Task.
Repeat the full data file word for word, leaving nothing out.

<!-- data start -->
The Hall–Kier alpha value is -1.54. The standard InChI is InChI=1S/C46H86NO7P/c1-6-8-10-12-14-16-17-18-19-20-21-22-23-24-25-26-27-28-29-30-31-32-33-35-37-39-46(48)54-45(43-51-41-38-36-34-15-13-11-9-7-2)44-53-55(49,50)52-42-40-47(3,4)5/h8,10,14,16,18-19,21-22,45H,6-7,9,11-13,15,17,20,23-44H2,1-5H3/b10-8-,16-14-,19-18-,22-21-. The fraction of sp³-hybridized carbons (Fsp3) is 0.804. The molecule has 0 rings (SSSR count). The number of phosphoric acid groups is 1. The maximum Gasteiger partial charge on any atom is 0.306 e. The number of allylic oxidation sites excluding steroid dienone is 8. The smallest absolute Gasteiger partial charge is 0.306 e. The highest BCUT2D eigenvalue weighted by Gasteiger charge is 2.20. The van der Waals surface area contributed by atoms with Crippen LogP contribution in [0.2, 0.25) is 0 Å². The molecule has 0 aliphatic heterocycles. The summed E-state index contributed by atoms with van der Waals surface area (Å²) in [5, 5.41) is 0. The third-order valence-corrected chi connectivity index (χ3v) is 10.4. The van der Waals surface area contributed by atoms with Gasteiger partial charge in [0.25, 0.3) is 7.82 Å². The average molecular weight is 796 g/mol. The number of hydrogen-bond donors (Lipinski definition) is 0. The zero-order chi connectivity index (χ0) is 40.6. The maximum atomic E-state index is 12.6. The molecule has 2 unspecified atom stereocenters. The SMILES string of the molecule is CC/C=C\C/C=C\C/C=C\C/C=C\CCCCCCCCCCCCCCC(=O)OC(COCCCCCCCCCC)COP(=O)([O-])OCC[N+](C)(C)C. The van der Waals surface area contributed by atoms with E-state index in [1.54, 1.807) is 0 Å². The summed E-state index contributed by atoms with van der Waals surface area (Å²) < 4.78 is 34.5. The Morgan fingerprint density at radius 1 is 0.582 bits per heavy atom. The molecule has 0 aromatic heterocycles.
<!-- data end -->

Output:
The Hall–Kier alpha value is -1.54. The standard InChI is InChI=1S/C46H86NO7P/c1-6-8-10-12-14-16-17-18-19-20-21-22-23-24-25-26-27-28-29-30-31-32-33-35-37-39-46(48)54-45(43-51-41-38-36-34-15-13-11-9-7-2)44-53-55(49,50)52-42-40-47(3,4)5/h8,10,14,16,18-19,21-22,45H,6-7,9,11-13,15,17,20,23-44H2,1-5H3/b10-8-,16-14-,19-18-,22-21-. The fraction of sp³-hybridized carbons (Fsp3) is 0.804. The molecule has 0 rings (SSSR count). The number of phosphoric acid groups is 1. The maximum Gasteiger partial charge on any atom is 0.306 e. The number of allylic oxidation sites excluding steroid dienone is 8. The smallest absolute Gasteiger partial charge is 0.306 e. The highest BCUT2D eigenvalue weighted by Gasteiger charge is 2.20. The van der Waals surface area contributed by atoms with Crippen LogP contribution in [0.2, 0.25) is 0 Å². The molecule has 0 aliphatic heterocycles. The summed E-state index contributed by atoms with van der Waals surface area (Å²) in [5, 5.41) is 0. The third-order valence-corrected chi connectivity index (χ3v) is 10.4. The van der Waals surface area contributed by atoms with Gasteiger partial charge in [0.25, 0.3) is 7.82 Å². The average molecular weight is 796 g/mol. The number of hydrogen-bond donors (Lipinski definition) is 0. The zero-order chi connectivity index (χ0) is 40.6. The maximum atomic E-state index is 12.6. The molecule has 2 unspecified atom stereocenters. The SMILES string of the molecule is CC/C=C\C/C=C\C/C=C\C/C=C\CCCCCCCCCCCCCCC(=O)OC(COCCCCCCCCCC)COP(=O)([O-])OCC[N+](C)(C)C. The van der Waals surface area contributed by atoms with E-state index in [1.54, 1.807) is 0 Å². The summed E-state index contributed by atoms with van der Waals surface area (Å²) < 4.78 is 34.5. The Morgan fingerprint density at radius 1 is 0.582 bits per heavy atom. The molecule has 0 aromatic heterocycles.